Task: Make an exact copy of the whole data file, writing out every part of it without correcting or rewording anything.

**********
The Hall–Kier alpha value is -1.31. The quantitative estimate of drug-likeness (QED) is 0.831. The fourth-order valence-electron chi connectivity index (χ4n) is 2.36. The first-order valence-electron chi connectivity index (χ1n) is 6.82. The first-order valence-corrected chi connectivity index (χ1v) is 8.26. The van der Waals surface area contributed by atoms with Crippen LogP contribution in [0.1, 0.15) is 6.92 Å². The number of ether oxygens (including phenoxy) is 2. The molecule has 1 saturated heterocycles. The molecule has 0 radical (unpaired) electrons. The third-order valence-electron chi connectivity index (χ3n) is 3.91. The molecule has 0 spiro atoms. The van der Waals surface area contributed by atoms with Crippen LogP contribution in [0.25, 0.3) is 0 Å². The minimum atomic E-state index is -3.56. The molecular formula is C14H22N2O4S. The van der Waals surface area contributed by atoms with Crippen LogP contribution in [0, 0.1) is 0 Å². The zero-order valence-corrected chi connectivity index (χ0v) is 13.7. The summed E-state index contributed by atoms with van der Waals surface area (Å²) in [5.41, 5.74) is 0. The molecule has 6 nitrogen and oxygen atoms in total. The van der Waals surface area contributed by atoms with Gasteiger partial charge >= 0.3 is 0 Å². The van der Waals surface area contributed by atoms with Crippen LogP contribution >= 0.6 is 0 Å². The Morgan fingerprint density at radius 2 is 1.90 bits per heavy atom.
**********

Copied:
The Hall–Kier alpha value is -1.31. The quantitative estimate of drug-likeness (QED) is 0.831. The fourth-order valence-electron chi connectivity index (χ4n) is 2.36. The first-order valence-electron chi connectivity index (χ1n) is 6.82. The first-order valence-corrected chi connectivity index (χ1v) is 8.26. The van der Waals surface area contributed by atoms with Crippen LogP contribution in [0.1, 0.15) is 6.92 Å². The number of ether oxygens (including phenoxy) is 2. The molecule has 1 saturated heterocycles. The molecule has 0 radical (unpaired) electrons. The third-order valence-electron chi connectivity index (χ3n) is 3.91. The molecule has 0 spiro atoms. The van der Waals surface area contributed by atoms with Crippen LogP contribution in [0.25, 0.3) is 0 Å². The minimum atomic E-state index is -3.56. The molecular formula is C14H22N2O4S. The van der Waals surface area contributed by atoms with Crippen LogP contribution in [0, 0.1) is 0 Å². The zero-order valence-corrected chi connectivity index (χ0v) is 13.7. The summed E-state index contributed by atoms with van der Waals surface area (Å²) in [5.41, 5.74) is 0. The molecule has 6 nitrogen and oxygen atoms in total. The van der Waals surface area contributed by atoms with Gasteiger partial charge >= 0.3 is 0 Å². The van der Waals surface area contributed by atoms with Crippen LogP contribution >= 0.6 is 0 Å². The Morgan fingerprint density at radius 2 is 1.90 bits per heavy atom.